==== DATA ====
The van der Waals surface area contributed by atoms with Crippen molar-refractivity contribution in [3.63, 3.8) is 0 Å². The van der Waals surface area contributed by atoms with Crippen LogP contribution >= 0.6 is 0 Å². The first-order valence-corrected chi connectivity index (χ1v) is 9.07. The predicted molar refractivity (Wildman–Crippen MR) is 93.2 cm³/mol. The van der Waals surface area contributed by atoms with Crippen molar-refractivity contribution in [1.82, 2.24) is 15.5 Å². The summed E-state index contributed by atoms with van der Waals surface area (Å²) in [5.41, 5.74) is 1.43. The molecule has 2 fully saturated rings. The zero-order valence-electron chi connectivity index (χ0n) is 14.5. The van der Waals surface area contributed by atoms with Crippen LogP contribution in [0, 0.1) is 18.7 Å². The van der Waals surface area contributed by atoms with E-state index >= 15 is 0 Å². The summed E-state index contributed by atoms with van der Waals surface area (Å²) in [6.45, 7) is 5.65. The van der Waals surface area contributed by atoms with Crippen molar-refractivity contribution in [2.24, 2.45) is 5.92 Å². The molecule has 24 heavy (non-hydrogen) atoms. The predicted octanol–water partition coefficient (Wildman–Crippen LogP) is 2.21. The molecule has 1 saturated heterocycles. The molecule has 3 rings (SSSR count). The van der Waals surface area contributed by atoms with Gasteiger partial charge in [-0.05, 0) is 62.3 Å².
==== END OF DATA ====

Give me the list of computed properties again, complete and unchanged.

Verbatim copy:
The van der Waals surface area contributed by atoms with Crippen molar-refractivity contribution in [3.63, 3.8) is 0 Å². The van der Waals surface area contributed by atoms with Crippen LogP contribution >= 0.6 is 0 Å². The first-order valence-corrected chi connectivity index (χ1v) is 9.07. The predicted molar refractivity (Wildman–Crippen MR) is 93.2 cm³/mol. The van der Waals surface area contributed by atoms with Crippen molar-refractivity contribution in [1.82, 2.24) is 15.5 Å². The summed E-state index contributed by atoms with van der Waals surface area (Å²) in [5.41, 5.74) is 1.43. The molecule has 2 fully saturated rings. The zero-order valence-electron chi connectivity index (χ0n) is 14.5. The van der Waals surface area contributed by atoms with Crippen LogP contribution in [0, 0.1) is 18.7 Å². The van der Waals surface area contributed by atoms with E-state index >= 15 is 0 Å². The summed E-state index contributed by atoms with van der Waals surface area (Å²) in [6.45, 7) is 5.65. The van der Waals surface area contributed by atoms with Crippen molar-refractivity contribution in [2.24, 2.45) is 5.92 Å². The molecule has 24 heavy (non-hydrogen) atoms. The predicted octanol–water partition coefficient (Wildman–Crippen LogP) is 2.21. The molecule has 1 saturated heterocycles. The molecule has 3 rings (SSSR count). The van der Waals surface area contributed by atoms with Gasteiger partial charge in [-0.05, 0) is 62.3 Å².